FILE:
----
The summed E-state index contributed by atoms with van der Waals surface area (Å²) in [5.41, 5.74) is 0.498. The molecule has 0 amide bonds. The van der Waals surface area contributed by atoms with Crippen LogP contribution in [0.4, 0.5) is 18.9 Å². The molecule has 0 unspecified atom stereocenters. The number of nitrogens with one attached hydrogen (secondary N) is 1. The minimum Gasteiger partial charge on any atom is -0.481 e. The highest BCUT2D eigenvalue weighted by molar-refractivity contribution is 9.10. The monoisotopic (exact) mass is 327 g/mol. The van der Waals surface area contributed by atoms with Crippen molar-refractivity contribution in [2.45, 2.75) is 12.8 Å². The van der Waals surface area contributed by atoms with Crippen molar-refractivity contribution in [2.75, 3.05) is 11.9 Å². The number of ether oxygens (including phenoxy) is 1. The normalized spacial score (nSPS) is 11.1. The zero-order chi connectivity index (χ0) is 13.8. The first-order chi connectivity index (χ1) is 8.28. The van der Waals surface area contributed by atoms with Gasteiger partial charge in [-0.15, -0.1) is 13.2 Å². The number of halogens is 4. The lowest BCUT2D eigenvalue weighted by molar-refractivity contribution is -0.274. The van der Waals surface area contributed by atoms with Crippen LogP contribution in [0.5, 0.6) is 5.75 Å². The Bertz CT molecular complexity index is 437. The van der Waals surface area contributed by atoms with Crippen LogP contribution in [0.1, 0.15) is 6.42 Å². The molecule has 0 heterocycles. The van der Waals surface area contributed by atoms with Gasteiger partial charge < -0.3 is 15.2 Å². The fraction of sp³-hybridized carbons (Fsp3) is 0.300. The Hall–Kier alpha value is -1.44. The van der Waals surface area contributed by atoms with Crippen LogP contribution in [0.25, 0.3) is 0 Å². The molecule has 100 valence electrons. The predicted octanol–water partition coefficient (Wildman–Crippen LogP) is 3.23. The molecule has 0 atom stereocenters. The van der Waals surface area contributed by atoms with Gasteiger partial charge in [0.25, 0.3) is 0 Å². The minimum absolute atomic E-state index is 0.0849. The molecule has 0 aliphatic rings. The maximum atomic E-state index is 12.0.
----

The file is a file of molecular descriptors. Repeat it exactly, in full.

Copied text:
The summed E-state index contributed by atoms with van der Waals surface area (Å²) in [5.41, 5.74) is 0.498. The molecule has 0 amide bonds. The van der Waals surface area contributed by atoms with Crippen LogP contribution in [0.4, 0.5) is 18.9 Å². The molecule has 0 unspecified atom stereocenters. The number of nitrogens with one attached hydrogen (secondary N) is 1. The minimum Gasteiger partial charge on any atom is -0.481 e. The highest BCUT2D eigenvalue weighted by molar-refractivity contribution is 9.10. The monoisotopic (exact) mass is 327 g/mol. The van der Waals surface area contributed by atoms with Crippen molar-refractivity contribution in [2.45, 2.75) is 12.8 Å². The van der Waals surface area contributed by atoms with Crippen molar-refractivity contribution in [2.75, 3.05) is 11.9 Å². The number of ether oxygens (including phenoxy) is 1. The normalized spacial score (nSPS) is 11.1. The zero-order chi connectivity index (χ0) is 13.8. The first-order chi connectivity index (χ1) is 8.28. The van der Waals surface area contributed by atoms with Gasteiger partial charge in [-0.15, -0.1) is 13.2 Å². The number of halogens is 4. The lowest BCUT2D eigenvalue weighted by molar-refractivity contribution is -0.274. The van der Waals surface area contributed by atoms with Crippen LogP contribution in [0.5, 0.6) is 5.75 Å². The Bertz CT molecular complexity index is 437. The van der Waals surface area contributed by atoms with Crippen LogP contribution in [0.1, 0.15) is 6.42 Å². The molecule has 0 heterocycles. The van der Waals surface area contributed by atoms with Gasteiger partial charge < -0.3 is 15.2 Å². The fraction of sp³-hybridized carbons (Fsp3) is 0.300. The Hall–Kier alpha value is -1.44. The van der Waals surface area contributed by atoms with Crippen LogP contribution in [0.25, 0.3) is 0 Å². The molecule has 100 valence electrons. The predicted octanol–water partition coefficient (Wildman–Crippen LogP) is 3.23. The molecule has 0 atom stereocenters. The van der Waals surface area contributed by atoms with Gasteiger partial charge in [0.25, 0.3) is 0 Å². The minimum absolute atomic E-state index is 0.0849. The molecule has 0 aliphatic rings. The maximum atomic E-state index is 12.0.